Here are 8 famous musicians from Argentina died at 57:
Manuel Puig (December 28, 1932 General Villegas-July 22, 1990 Cuernavaca) also known as Juan Manuel Puig Delledonne was an Argentine writer, author and novelist.
Puig was known for his unique writing style that incorporated elements of pop culture, politics, and social commentary. His most famous works include "Betrayed by Rita Hayworth," "Heartbreak Tango," and "The Kiss of the Spider Woman," which was adapted into a successful Broadway play and film. Puig's work often explored themes of sexuality, identity, and power, and he was praised for his ability to create complex and nuanced characters. He spent much of his later life in Mexico, where he continued to write until his death from a heart attack in 1990.
Puig grew up in a devoutly Roman Catholic family, and his family hoped that he would enter the priesthood. However, Puig's interests lay elsewhere, and he went on to study philosophy and literature at the University of Buenos Aires. After graduating in 1953, he worked as a teacher and translator before moving to Europe in the 1960s. It was during his time in Europe that he began to develop his unique writing style, heavily influenced by American popular culture.
Puig's work garnered both critical and popular acclaim, and he became one of the most important writers of the Latin American Boom of the 1960s and 70s. He received numerous literary awards, including the Casa de las Americas Prize and the Premio Nacional de Literatura. Despite his success, Puig never forgot his roots and remained committed to Latin American culture and politics throughout his life.
In addition to his writing, Puig was also an amateur photographer and filmmaker. He used his camera to document the lives of ordinary people, and his films explored themes of social justice and human rights. Today, Puig's legacy continues to inspire writers and artists around the world, and his work remains an important contribution to Latin American literature and culture.
Read more about Manuel Puig on Wikipedia »
Néstor Togneri (November 27, 1942 General San Martín Partido-December 8, 1999 General San Martín Partido) was an Argentine personality.
He was a prominent artist, primarily known for his work in painting and sculpture. His style was heavily influenced by the surrealism movement, and he often incorporated abstract and fantastical elements in his work. Togneri was also a passionate advocate for art education and participated in various programs aimed at providing increased access to the arts for underprivileged communities in Argentina. He was widely respected by his peers and garnered a significant following throughout his career. His work has been exhibited in galleries and museums throughout Argentina and in several other countries. Although he passed away at a relatively young age, his contributions to the world of art continue to be celebrated and studied to this day.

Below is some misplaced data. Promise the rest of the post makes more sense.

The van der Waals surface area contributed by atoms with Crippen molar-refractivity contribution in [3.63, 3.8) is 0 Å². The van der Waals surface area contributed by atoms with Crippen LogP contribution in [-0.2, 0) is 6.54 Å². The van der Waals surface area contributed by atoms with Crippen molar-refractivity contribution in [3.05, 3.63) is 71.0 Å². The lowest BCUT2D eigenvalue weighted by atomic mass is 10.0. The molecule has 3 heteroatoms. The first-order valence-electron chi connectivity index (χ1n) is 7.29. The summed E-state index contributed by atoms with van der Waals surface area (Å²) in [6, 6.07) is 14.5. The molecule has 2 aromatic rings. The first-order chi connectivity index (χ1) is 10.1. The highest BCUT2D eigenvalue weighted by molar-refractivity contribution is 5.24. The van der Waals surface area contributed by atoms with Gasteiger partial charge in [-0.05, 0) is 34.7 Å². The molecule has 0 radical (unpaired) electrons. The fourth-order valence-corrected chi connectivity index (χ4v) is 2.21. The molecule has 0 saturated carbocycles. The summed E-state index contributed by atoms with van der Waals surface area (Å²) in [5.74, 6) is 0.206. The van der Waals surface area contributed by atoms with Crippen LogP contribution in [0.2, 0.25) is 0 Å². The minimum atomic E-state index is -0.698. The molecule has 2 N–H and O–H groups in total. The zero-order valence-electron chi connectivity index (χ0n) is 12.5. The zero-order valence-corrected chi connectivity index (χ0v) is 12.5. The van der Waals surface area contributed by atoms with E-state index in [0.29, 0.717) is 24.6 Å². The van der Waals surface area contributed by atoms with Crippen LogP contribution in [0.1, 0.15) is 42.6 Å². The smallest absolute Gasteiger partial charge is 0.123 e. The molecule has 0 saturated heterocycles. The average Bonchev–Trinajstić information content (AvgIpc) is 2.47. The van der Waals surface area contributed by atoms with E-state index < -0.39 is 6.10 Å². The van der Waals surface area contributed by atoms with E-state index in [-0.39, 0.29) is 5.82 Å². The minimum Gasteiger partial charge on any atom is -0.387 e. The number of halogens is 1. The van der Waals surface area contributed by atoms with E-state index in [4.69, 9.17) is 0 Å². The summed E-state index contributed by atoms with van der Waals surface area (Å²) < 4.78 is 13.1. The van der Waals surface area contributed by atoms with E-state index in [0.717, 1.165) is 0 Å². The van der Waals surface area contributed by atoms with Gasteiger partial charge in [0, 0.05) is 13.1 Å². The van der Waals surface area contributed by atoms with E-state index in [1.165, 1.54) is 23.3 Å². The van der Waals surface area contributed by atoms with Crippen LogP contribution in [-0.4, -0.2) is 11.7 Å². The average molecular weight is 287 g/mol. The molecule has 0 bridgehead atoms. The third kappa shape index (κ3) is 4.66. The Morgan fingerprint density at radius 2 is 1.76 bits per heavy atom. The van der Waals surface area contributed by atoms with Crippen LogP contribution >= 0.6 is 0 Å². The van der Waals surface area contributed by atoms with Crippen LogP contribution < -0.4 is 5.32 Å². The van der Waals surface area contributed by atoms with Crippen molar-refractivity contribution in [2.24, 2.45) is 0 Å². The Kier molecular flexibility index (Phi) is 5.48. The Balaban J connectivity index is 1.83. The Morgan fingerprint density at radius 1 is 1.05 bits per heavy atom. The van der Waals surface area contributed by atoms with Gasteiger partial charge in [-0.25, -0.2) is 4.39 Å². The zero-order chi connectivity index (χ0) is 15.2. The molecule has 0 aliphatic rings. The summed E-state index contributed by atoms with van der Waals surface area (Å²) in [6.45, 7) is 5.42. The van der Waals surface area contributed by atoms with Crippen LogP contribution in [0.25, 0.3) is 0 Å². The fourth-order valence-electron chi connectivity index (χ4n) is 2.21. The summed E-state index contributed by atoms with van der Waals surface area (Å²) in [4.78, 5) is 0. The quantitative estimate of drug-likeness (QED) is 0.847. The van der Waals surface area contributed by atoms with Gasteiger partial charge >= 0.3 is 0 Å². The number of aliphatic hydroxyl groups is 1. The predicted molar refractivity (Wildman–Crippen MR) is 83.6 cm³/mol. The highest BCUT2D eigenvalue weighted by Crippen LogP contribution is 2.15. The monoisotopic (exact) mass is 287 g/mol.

In addition to his artistic pursuits, Néstor Togneri was also deeply involved in politics. He was a member of the Communist Party of Argentina and was heavily involved in leftist activism throughout his life. Togneri believed in the power of art as a tool for social change and often used his work to express political messages and advocate for progressive causes. He was particularly interested in the intersection of art and revolutionary politics, and many of his works explore themes related to social justice and class struggle. In his later years, Togneri also became involved in the local community, working with youth groups and advocating for the rights of marginalized groups. Despite his untimely passing, Togneri's legacy lives on as both an artist and an activist.
Read more about Néstor Togneri on Wikipedia »
Pedro Calomino (March 13, 1892 Buenos Aires-January 12, 1950) was an Argentine personality.
He was a renowned tango singer, songwriter, and author. Calomino was particularly popular during the 1930s and 1940s and was considered one of the most important figures of the Golden Age of Tango. He began his career as a singer in small cafes and gradually moved up to larger venues in Buenos Aires, eventually becoming a fixture in the cultural scene of the city.